ByMatt Marlin, writer at Creators.co
Creator/writer of the film analysis series Framing the Picture. New articles/videos every other Tuesday.
Matt Marlin

Let’s talk about horror films and their use of contemporary sexual anxieties to generate fear.

Since the early days of Universal’s monster movies, horror films have translated societal fears of the time into tangible threats onscreen, adapting what these fears are and the contexts that surround them as society evolves. On this subject of genre elasticity, Lester Friedman explains that genres are “fluid, open-ended, and responsive to social conditions. As such, genres provide a series of renegotiations with societal issues and even cultural foundations.”[1] One such type of fear is that of sex and sexuality, with the horror films of any given time period reflecting or criticizing how society views these subjects. Whether a horror film takes one approach over another depends on the cultural context of the film, whether the film is actively responding to previous films, and the filmmakers’ own input into the subject matter.

So let’s start at the beginning.

Dracula As Queer Villain

Universal Pictures
Universal Pictures

Tod Browning’s Dracula (1931) is one of the earliest examples of horror films’ roles as reflections of society’s sexual norms. The title character’s clothing, mannerisms, and extravagant lifestyle all paint him in a queer-coded manner. The nature of Count Dracula’s attacks, a threat of eternal servitude to the young men who attend his manor as guests, is depicted as one of sexual depravity and endangers protagonist John Harker’s engagement to love interest Mina. The risk Dracula poses to the male characters in the film is shown at the conclusion of the film's prologue. Renfield, the man Dracula makes his slave, is about to be turned by a trio of female vampires, but their attack is eventually broken up by the Count, who bites Renfield himself.

Universal Pictures
Universal Pictures

Writing for The Gay & Lesbian Review, Richard S. Primuth analyzes this scene from a queer lens, saying that “gay men of this time... [wear] a ‘heterosexual mask’ and any erotic male contact [is] ‘meditated’ by females, the ‘correct’ gender.” In this regard, Dracula transforms from a surface-level creature feature into a film that reflects the fears of homosexuality in the relatively conservative 1930s.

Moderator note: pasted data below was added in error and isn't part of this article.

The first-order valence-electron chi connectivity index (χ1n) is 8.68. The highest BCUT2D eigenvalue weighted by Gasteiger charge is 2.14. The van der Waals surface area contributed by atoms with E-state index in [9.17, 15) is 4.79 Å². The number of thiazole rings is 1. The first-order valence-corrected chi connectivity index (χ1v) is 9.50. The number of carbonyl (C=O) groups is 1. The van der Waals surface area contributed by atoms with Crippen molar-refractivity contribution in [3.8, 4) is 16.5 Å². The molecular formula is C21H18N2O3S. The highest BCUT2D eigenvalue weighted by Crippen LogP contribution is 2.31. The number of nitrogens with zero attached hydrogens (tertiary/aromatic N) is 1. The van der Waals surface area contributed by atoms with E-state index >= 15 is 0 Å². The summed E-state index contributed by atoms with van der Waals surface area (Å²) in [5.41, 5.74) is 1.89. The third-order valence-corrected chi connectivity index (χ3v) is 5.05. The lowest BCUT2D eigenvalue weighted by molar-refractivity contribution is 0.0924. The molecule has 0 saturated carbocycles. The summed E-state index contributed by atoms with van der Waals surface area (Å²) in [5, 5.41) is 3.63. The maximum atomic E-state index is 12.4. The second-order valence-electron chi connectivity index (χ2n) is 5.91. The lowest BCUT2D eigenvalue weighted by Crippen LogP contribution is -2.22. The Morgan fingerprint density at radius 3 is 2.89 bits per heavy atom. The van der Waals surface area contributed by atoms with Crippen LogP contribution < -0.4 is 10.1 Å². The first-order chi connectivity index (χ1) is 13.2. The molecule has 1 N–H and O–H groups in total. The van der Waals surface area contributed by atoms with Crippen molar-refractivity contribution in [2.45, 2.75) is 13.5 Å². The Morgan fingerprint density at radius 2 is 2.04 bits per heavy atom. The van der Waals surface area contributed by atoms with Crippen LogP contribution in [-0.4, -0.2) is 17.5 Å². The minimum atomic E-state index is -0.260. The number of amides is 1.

Role Of Blood In The Thing

Universal Pictures
Universal Pictures

As an example of how the fears portrayed in Dracula were renegotiated in society, John Carpenter’s The Thing (1982) serves as a fascinating reconfiguration of sexuality through its use of blood. Here, with the titular creature’s ability to be found out through identifying its tainted blood, the parallels immediately emerge with the AIDS Crisis of the early ‘80s. The men in the film are deathly afraid of any blood that holds differences from their own, and the entirely male cast's hyper-masculinized appearances and posturing throughout reflect how homophobia was more greatly amplified during this time. With The Thing, the fear is rooted in homophobia, taking the form of the real anxieties heterosexual society faced at the time.

Halloween And Punishment For Sex

Compass International Pictures
Compass International Pictures

Another way horror films have dealt with matters of sexuality has been through how characters’ sexuality and promiscuity dictate their fates. Halloween (1978) not only birthed the slasher genre, but also made the “final girl” trope within horror films popular. Protagonist Laurie has no sexual partners the entire film, which is heavily juxtaposed against her friend Lynda, who is killed immediately after having sex.